While breastfeeding rates dipped in the 20th century due to the advent of baby formula, in recent years they’ve begun to increase again — to the benefit of both infants and mothers. Babies are physically designed to be breastfed, so it only makes sense that they are.

In a video shared on Facebook by Amytime - The Healthy Breastfeeder, we can see how that’s the case. First, an infant’s tongue is large compared to the rest of the mouth, which increases contact with breast milk — the child’s ultimate goal. A baby’s tongue is cushioned on either side by fat reserves in the cheeks, what’s commonly referred to as “baby fat” or “chubby cheeks.” Fat pads in the cheeks allow the baby’s tongue to remain in place while sucking, and prevent the cheeks from sinking in.

In addition to the physicality of the mouth, babies’ upper airways are equipped to enhance breastfeeding. The epiglottis is a small flap of cartilage that covers the baby’s windpipe and prevents milk from going into the airway; instead, the milk is directed to the esophagus.

Breastfeeding rates are likely increasing due to the myriad of evidence that has proven it’s healthy and strengthening for both baby and mother. For example, research has shown that breastfeeding an infant for over six months is linked to a lower chance of childhood leukemia, as well as an improved immune system and gut microbiome. One 2015 study even found that babies who had been breastfed for over 12 months had higher IQ scores and made more money by the time they were 30, hinting that breast milk can enhance a baby’s brainpower. For mothers who breastfeed, they experience health benefits too: including lower depression risk, as well as a reduced risk of some cancers.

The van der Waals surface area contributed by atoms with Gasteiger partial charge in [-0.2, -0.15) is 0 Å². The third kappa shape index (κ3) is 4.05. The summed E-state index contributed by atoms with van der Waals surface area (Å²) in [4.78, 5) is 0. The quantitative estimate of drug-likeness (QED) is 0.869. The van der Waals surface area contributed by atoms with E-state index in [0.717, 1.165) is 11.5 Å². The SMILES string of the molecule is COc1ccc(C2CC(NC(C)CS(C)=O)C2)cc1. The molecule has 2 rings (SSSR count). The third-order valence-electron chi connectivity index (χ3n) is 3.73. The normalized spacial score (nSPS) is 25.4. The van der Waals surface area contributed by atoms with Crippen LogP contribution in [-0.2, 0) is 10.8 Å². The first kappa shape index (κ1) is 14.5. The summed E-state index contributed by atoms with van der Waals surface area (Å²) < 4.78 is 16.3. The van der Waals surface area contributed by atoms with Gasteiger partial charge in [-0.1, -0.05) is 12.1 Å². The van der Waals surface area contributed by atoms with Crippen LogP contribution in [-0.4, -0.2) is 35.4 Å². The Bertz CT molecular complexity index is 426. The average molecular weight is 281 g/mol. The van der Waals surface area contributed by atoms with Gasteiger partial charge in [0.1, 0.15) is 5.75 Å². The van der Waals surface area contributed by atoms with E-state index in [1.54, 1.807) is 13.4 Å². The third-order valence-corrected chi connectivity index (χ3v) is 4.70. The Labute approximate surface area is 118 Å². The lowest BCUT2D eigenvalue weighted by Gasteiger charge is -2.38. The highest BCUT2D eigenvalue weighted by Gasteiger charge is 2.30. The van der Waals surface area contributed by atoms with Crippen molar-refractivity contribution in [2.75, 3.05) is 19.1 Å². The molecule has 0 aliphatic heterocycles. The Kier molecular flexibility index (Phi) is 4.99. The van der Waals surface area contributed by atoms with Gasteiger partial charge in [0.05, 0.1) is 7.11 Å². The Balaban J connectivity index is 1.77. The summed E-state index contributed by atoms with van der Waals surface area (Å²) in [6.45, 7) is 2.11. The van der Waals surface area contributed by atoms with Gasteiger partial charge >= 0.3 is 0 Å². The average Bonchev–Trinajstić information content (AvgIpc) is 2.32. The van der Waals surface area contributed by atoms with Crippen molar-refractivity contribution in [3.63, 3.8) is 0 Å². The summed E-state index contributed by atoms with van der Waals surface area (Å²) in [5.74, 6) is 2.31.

“[B]abies who are breastfed have lower risks of ear and gastrointestinal infections, diabetes and obesity, and mothers who breastfeed have lower risks of breast and ovarian cancers,” CDC Director Dr. Tom Frieden said in a press release. “Also, breastfeeding lowers healthcare costs.”